A cabal of vested interests, the European Telecommunications Network Operators (or ETNO for short), has annoyed both the US government and the powerful US carrier Verizon among others, by continuing to demand that its members should be permitted to charge companies such as Facebook, Google and Netflix for carrying their content over various European networks. Martyn Warwick reports.
Earlier this year ETNO, a Brussels-headquartered lobbying organisation representing the interests of carriersin 35 European countries, wrote to the International Telecommunications Union (ITU) detailing its claim to the right of its members to levy fees on content providers using their networks to disseminate programmes, films, video and so on.
It seems though to have chosen the wrong place and the wrong time to reiterate its message. The ITU is an agency of the United Nations and the UN is not particularly popular in the US. In fact, that is something of an understatement. Successive US administrations have long regarded the body as an expensive and toothless talking shop whilst parts of the media have conducted press campaigns demanding that the UN's New York City lease be terminated and the organisation required to depart American shores.
It was against this febrile background that Luigi Gambardella, the chairman of ETNO's executive board, told delegates to the Technology Policy Institute's 'Aspen Forum' held in Aspen, Colorado, this week, that the inability to charge fees to content providers is "putting at risk our capacity to invest." His predominantly North American audience wasn't in the least sympathetic to that particular cri de coeur from across the wide Atlantic.
ETNO rests its claim to be able to charge for the onward transmission of content on the hoary old international telecoms principle that "the sending party network pays". Unsurprisingly, Verizon and its ilk are very much against any such proposal, and says that if adopted it will bring an end to the key Internet convention of "un-metered 'peered' traffic and introduce a de facto tax on service providers channeling content outside the US.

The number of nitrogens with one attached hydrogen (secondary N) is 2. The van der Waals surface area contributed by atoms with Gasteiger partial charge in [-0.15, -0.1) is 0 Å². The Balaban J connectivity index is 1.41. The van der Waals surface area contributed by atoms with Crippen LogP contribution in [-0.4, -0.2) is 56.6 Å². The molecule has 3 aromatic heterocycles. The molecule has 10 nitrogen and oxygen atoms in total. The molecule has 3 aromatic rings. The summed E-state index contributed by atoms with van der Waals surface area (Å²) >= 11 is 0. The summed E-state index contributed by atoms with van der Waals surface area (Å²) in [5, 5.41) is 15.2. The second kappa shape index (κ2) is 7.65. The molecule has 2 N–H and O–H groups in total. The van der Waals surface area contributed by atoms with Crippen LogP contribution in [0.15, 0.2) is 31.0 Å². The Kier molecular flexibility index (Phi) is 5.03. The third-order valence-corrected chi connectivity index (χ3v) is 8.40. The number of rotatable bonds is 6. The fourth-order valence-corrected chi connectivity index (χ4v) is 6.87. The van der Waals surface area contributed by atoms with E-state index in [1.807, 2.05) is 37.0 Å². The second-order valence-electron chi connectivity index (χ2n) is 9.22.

Meanwhile, the Obama administration has been piqued by the ITU's determination to wrest aspects of control of the Internet from the US and has channeled displeasure via the US Department of Commerce.
Tthe odds are stacked against ETNO getting any quarter from implacable opponents.
However, that near certainty of defeat hasn't fazed Mr. Gambardella. He says "We should have the freedom to make commercial agreements based on the value of the information. This would benefit us because we could have additional revenue." That was followed by another 'lead balloon' moment when the he continued, "We need to rethink together and to establish a new balance." His audience meanwhile could perceive of no requirement for a rethink or a rebalancing - and told him so.
Nonetheless, Luigi Gambardella continued to plough his lonely furrow,adding that ETNO would like to do deals with content providers to offer "better-than-best-effort connection speeds,which would benefit everyone". And, of course, some more than others.
In response, Fiona Alexander of the National Telecommunications and Information Administration (which is part of the US Department of Commerce) commented, "This [ETNO's] proposal doesn't respect the way the Internet works" - and there's the rub.
ETNO's demands are non-starters because the old telecoms convention of basing a fees structure on bits and bytes flowing across national borders and through different networks is irrelevant to the working of the Internet. US-based service providers now have major data centre operations overseas (for example, Google has installations in Belgium, Finland and Ireland while Facebook has built a big centre in Sweden) and the old rules no longer pertain.
What is needed is a new business model, one from which all parties will derive benefit. However, vested interests with a desire to cling to the old certainties of the past and and a bloody-minded determination to try to drive a 20th century square peg into a 21st century round hole are delaying the design and implementation of a new fees.payments system. In the end thoiugh they'll all have to play nicely together or pay the price - and unless European telcos get a grip on the new reality, they could easily be the losers.
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